Encyclopedia of Metalloproteins

2013 Edition
| Editors: Robert H. Kretsinger, Vladimir N. Uversky, Eugene A. Permyakov

Chromium and Nutritional Supplement

Reference work entry
DOI: https://doi.org/10.1007/978-1-4614-1533-6_8

Synonyms

Definition

Chromium: Chromium is a common element that exists in the environment in several oxidation states. Trivalent chromium is a component of the natural diet which is thought to be essential for glucose and lipid homeostasis.

Obesity-associated diseases: Obesity is the abnormal or excessive fat accumulation that may impair health. Obesity increase the risk of cardiovascular disease includes insulin resistance, type-2 diabetes, dyslipidemia, stroke, atherosclerosis, and heart failure. Obesity is associated with increased risk of premature death.

Type-2 diabetes: Chronic disease characterized by elevated blood glucose levels caused by either a lack or the inability of the body to efficiently utilize insulin.

The use of nutritional supplements has increased during the past years and it is currently estimated that one half of all Americans used one or other form of nutritional...

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References

  1. Anderson RA (1987) Chromium. Academic, New YorkGoogle Scholar
  2. Balk EM, Tatsioni A, Lichtenstein AH, Lau J, Pittas AG (2007) Effect of chromium supplementation on glucose metabolism and lipids: a systematic review of randomized controlled trials. Diabetes Care 30:2154–2163CrossRefPubMedGoogle Scholar
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  5. Di Bona KR, Love S, Rhodes NR, McAdory D, Sinha SH, Kern N, Kent J, Strickland J, Wilson A, Beaird J, Ramage J, Rasco JF, Vincent JB (2011) Chromium is not an essential trace element for mammals: effects of a “low-chromium” diet. J Biol Inorg Chem 16:381–390CrossRefPubMedGoogle Scholar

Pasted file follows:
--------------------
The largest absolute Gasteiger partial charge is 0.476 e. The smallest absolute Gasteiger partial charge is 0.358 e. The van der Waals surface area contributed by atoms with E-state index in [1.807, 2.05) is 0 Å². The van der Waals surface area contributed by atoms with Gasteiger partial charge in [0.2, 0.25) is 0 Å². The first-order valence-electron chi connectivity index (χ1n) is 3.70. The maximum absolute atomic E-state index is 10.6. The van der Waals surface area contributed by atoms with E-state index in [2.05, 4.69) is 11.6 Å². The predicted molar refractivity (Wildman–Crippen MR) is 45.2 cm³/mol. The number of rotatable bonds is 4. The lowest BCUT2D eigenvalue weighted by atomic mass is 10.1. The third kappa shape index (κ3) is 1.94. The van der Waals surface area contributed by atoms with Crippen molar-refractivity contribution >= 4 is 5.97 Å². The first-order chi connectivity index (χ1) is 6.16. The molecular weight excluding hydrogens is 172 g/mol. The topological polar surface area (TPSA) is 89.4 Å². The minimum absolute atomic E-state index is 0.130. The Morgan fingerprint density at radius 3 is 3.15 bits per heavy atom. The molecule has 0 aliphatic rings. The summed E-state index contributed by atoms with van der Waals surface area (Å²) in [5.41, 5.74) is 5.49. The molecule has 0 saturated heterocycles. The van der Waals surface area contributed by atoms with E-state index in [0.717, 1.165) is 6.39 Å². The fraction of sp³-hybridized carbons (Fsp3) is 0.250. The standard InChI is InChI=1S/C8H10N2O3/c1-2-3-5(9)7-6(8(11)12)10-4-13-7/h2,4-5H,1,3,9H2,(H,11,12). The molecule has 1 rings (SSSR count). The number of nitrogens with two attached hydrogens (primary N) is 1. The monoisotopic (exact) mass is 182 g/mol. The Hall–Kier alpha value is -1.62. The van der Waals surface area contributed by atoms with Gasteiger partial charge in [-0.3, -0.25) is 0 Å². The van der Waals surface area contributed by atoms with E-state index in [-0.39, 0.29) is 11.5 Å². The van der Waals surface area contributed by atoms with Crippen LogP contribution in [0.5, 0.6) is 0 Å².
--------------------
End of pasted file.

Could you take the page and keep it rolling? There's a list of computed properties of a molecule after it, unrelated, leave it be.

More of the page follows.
6. Institute of Medicine FaNB (2001) Institute of Medicine, Food and Nutrition Board. Dietary reference intakes for vitamin A, vitamin K, arsenic, boron, chromium, copper, iodine, iron, manganese, molybdenum, nickel, silicon, vanadium, and zinc. National Academy Press, Washington, DCGoogle Scholar
  7. Kleefstra N, Houweling ST, Groenier KH, Bilo HJ (2010) Characterization of the metabolic and physiologic response to chromium supplementation in subjects with type 2 diabetes mellitus. Metabolism 59:e17, author reply e18-9CrossRefPubMedGoogle Scholar
  8. National Research Council FaNB (1989) Recommended dietary allowances. National Academy Press, Washington, DCGoogle Scholar
  9. Vincent JB (ed) (2007) The nutritional biochemistry of chromium (III). Elsevier, OxfordGoogle Scholar

Copyright information

© Springer Science+Business Media New York 2013

Authors and Affiliations

  1. 1.University of Wyoming, School of PharmacyCollege of Health Sciences and the Center for Cardiovascular Research and Alternative MedicineLaramieUSA